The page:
Climate impacts as obstacles to household resilience

Peter Makwanya

IN this on-going and ever unfolding climate change debate, poor households are at the centre of interacting with climate negatives and challenges, hence they can hardly count stocks upwards.

It has since proved difficult for poor households and communities to realise gains and successes in the face of climate variability and hazards.

These include perennial droughts, rapid flooding systems, cyclones, extreme weather events, water scarcities, among others.

These are among the major obstacles which prevent poor communities and households from accumulating meaningful assets, year in year out.

In addition, maintaining sustainable income levels above the poverty datum lime, worse still even at average levels, remains unachievable.

These extreme events make it difficult for communities in affected areas to cope, be rehabilitated, recover and realise resilience.

As climate shocks continue to unfold now and again, coupled with the effects of other related shocks like illnesses, death, staple food shortages or perennial energy poverty and price hikes, life can never be bright and beautiful.

These effects expose poverty-stricken households, leading to a spiral of deprivations, which will, in turn, further trigger loss of livestock and other assets, among others.

The poverty-stricken households are forced to sell the little they would have accumulated to buy food, send children to school or seek medication, among other things, as they live from hand to mouth.

For these drawbacks and lack of meaningful progress, these communities continue nursing a thin cow and resilience remains a pipe dream, hence they cannot make ends meet.

While climate change continues to increase the frequency and severity of extreme events, its impacts have already affected the livelihood options for millions of people in developing countries.

Developing countries continue to live and experience climate hazards and risks, lack of adaptive and coping capacities, including home-generated funding, forcing them to rely on forest resources and other natural resources for survival.

In this regard, instead of preserving the environment for sustainable development, they destroy it in attempts to improve their livelihoods.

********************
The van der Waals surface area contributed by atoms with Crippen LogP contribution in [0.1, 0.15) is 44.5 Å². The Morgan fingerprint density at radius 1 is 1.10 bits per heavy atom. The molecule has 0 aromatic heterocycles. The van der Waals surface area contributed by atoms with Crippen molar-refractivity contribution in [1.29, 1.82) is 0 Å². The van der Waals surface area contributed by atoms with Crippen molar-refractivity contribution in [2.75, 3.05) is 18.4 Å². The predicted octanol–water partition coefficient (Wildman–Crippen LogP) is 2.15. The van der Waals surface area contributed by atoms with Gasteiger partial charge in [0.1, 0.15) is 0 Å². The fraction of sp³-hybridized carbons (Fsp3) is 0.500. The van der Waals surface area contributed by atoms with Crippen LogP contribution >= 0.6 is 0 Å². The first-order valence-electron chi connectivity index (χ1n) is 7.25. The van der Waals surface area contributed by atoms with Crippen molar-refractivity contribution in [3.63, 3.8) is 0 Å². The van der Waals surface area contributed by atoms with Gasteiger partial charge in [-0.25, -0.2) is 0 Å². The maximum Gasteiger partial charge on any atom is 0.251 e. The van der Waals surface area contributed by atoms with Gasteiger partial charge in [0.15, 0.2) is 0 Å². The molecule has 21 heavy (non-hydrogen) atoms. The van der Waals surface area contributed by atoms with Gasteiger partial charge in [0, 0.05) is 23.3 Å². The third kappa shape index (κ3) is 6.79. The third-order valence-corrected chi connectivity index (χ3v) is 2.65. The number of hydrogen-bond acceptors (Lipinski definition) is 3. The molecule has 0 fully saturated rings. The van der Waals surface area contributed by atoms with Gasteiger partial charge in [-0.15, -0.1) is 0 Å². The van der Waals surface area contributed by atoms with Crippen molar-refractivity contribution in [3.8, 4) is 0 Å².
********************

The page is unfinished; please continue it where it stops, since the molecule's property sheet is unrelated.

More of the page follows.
Furthermore, edible forest fruits, insects and animals become the main targets, including trees for firewood and charcoal as well as minerals for illegal panning.

Many developing countries in these situations lack governmental and non-governmental organisation support systems like social funds and livelihood support which serve as useful safety nets for promoting household resilience to climate risks.

In countries where simple goods and services are not produced, these communities remain exposed and vulnerable, including their public infrastructure like schools, clinics, roads and bridges.

Building resilience in poor households and vulnerable communities should be the main focus of any government, development partners and civil-society.

Of course, there should be lessons learnt so far from past failures and successes for future planning.

These challenges, which are to be addressed, provide starting points of focus, sign-posting and guidance in order to redesign resilient pathways for future awareness and learning.

The links between the vulnerable communities and national level policies, and their application in public should be transformed.

Preservation of natural resources is vital in fighting climate change.

Protection of vegetation, soil and water resources (by preventing activities such as indiscriminate deforestation, wildfires, streambank and wetland cultivation, uncontrolled mining, brick-moulding and sand-abstraction) helps to reduce the impacts of increased temperatures and reduced rainfall.

Preventing vegetation clearance and improving the organic matter content of the soil reduces carbon emissions, thus helping to mitigate climate change.

In Zimbabwe, it is the traditional leaders who have control over sacred forests, mountains, animals, rivers and other natural resources.

They need to provide an enabling environment for communities and households to build resilience.

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